Opeth – Heritage (2011)

Posted: September 3, 2011 in Music

By Joey Soboson / Guest Reviewer

Opeth has been around since 1990, and with Heritage, have put out ten studio albums. This album is also the longest “gap” between albums. I don’t know why that’s an interesting fact – but it’s said everywhere I’ve read in regards to this album. They’ve grown from death metal roots (totally gonna reference that later) to their progressively inticing sound they have today.

At the helm of Opeth has been Mikael Åkerfeldt. Brainchild, chief song writer and composer. Basically he IS Opeth and that’s that. He’s also done work with metal band Bloodbath (more info here) and early Katatonia along with tons of guest appearances (listed here) all over the place.

So now that you know who the guy is, let’s talk about his opinion on his creation. Being the chief creative behind the album, doesn’t wanna toot his own horn, but he is certainly impressed with himself.

“It’s quite intense at times in some ‘old’ murky way, and quite beautiful and stark at times, if I may say so myself. It’s obvious I’m going to say nice things about it since I wrote, basically, the whole piece, but I guess it will raise a few eyebrows and it certainly is an acquired taste. I think you’ll need a slightly deeper understanding of our music as a whole to be able to appreciate this record.”

I certainly agree with Mr. Åkerfeldt about eyebrows beign raised over this album. Frankly, I was hoping I’d get something close to ‘older’ Opeth sound, maybe a little Blackwater Park if you will. Hell, I’d be okay with Ghost Reveries.

NOPE! First thing I noticed was tha lack of ‘death growls’ (as the biz terms go). All clean vocals here, which was last done on their album Damnation in 2003. While not a deal breaker, still a bummer. Musically the band still keeps ‘mostly’ on par. Opeth over the years have shifted all around the musical spectrum and now are known for their progressive experimentation and changes through albums. This has alienated some fans, and attracted others. It is this variation and experimentation that has me un-sure of an opinion on Heritage. Åkerfeldt himself said a heavy influence of the album was Swedish folk music, an that ‘death metal’ like Opeth albums were apparently ‘old news’ and it was time to move into something more expansive. This album is made by Åkerfeldt – for Åkerfeldt.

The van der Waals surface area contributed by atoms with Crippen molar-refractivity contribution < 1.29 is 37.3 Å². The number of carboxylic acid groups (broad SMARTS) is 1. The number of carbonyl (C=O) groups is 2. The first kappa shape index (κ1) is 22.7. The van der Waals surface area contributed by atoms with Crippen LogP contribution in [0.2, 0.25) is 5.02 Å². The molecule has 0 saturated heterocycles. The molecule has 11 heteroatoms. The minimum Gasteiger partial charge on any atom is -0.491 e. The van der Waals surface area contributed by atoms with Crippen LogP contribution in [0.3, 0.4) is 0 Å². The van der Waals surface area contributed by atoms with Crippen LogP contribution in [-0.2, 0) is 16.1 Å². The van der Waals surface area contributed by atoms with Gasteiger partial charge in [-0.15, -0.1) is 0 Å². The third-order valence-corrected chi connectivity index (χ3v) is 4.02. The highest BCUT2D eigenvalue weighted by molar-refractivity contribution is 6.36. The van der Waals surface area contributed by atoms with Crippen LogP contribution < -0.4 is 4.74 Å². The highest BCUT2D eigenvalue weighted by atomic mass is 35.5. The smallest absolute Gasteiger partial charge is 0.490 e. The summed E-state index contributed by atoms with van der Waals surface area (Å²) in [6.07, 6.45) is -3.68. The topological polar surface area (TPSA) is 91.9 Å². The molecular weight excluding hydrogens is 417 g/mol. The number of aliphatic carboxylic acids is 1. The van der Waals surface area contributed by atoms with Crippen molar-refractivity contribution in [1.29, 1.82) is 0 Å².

My first take was “Holy shit, it’s Deep Purple, 60’s era psych-prog with heavy amounts of twang.” Then we drift back to the melodic melancholy Opeth is known for. Dreary and extended track time of acoustic guitar over haunting background ambiance (which they make wide use of through out the album) then picking up the pace again into jazz-infused wizardy then settling the kids down for bed with some instrumental slow jams that’s rides the line to ‘sexytown’.

Oh wait, then we got tracks like “Nepenthe” that do the above, but throw you for a jazz-funk loop right around the middle. Slap ya around with that twangy bass, get the foots bouncing and heads nodding, ready to pound the ceiling of your pickup truck in homage to early southern rock – then right back to sleepy town.

I think what bugs me about this album is each track is made of parts from others through out their catalog. I can distinctly remember riffs, intros or entire atmopsheric movements I’d heard on albums like Damnation, Delieverance or even Orchid. It bug’s me since I expect more or something further, but the mood of the sound keeps changing during tracks. I’m used to Opeth albums having at least one ‘slow’ and melodic track, or one that starts heavy as balls then traces off to a hauntingly beautiful close. That’s not what I’m getting with Heritage, I’m getting the ‘changes’ they just happen during every song in no particular order.

To close: If you go into this album expecting comparisons to older works, you’ll be dissapointed. If you go into this as a fan of later Opeth, or fan of progressive metal as a whole: you’ll prolly be peachy.

[Editor’s note: The track “Slither” was written in memory of the late Ronnie James Dio, who was loved and is missed greatly by The Social Nutwork.]


01. Heritage
02. The Devil’s Orchard
03. I Feel the Dark
04. Slither
05. Nepenthe
06. Haxprocess
07. Famine
08. The Lines in My Hand
09. Folklore
10. Marrow of the Earth

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